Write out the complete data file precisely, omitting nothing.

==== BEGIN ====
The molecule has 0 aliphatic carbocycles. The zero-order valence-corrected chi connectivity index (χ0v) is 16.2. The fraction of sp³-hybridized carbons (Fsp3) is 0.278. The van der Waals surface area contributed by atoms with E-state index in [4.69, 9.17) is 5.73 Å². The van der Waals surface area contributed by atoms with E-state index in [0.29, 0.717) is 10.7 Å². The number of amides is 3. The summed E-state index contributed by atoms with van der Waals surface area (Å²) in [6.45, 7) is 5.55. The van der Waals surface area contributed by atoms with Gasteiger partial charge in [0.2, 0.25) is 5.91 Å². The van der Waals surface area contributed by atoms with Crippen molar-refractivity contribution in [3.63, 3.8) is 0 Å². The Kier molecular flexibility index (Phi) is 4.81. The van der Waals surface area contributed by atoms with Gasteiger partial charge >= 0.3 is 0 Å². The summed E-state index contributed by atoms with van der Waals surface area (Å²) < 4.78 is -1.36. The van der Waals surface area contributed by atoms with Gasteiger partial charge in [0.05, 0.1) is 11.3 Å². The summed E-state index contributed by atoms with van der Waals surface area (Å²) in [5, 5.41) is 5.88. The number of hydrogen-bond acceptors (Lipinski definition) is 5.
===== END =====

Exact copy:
The molecule has 0 aliphatic carbocycles. The zero-order valence-corrected chi connectivity index (χ0v) is 16.2. The fraction of sp³-hybridized carbons (Fsp3) is 0.278. The van der Waals surface area contributed by atoms with E-state index in [4.69, 9.17) is 5.73 Å². The van der Waals surface area contributed by atoms with E-state index in [0.29, 0.717) is 10.7 Å². The number of amides is 3. The summed E-state index contributed by atoms with van der Waals surface area (Å²) in [6.45, 7) is 5.55. The van der Waals surface area contributed by atoms with Gasteiger partial charge in [0.2, 0.25) is 5.91 Å². The van der Waals surface area contributed by atoms with Crippen molar-refractivity contribution in [3.63, 3.8) is 0 Å². The Kier molecular flexibility index (Phi) is 4.81. The van der Waals surface area contributed by atoms with Gasteiger partial charge >= 0.3 is 0 Å². The summed E-state index contributed by atoms with van der Waals surface area (Å²) < 4.78 is -1.36. The van der Waals surface area contributed by atoms with Gasteiger partial charge in [0.05, 0.1) is 11.3 Å². The summed E-state index contributed by atoms with van der Waals surface area (Å²) in [5, 5.41) is 5.88. The number of hydrogen-bond acceptors (Lipinski definition) is 5.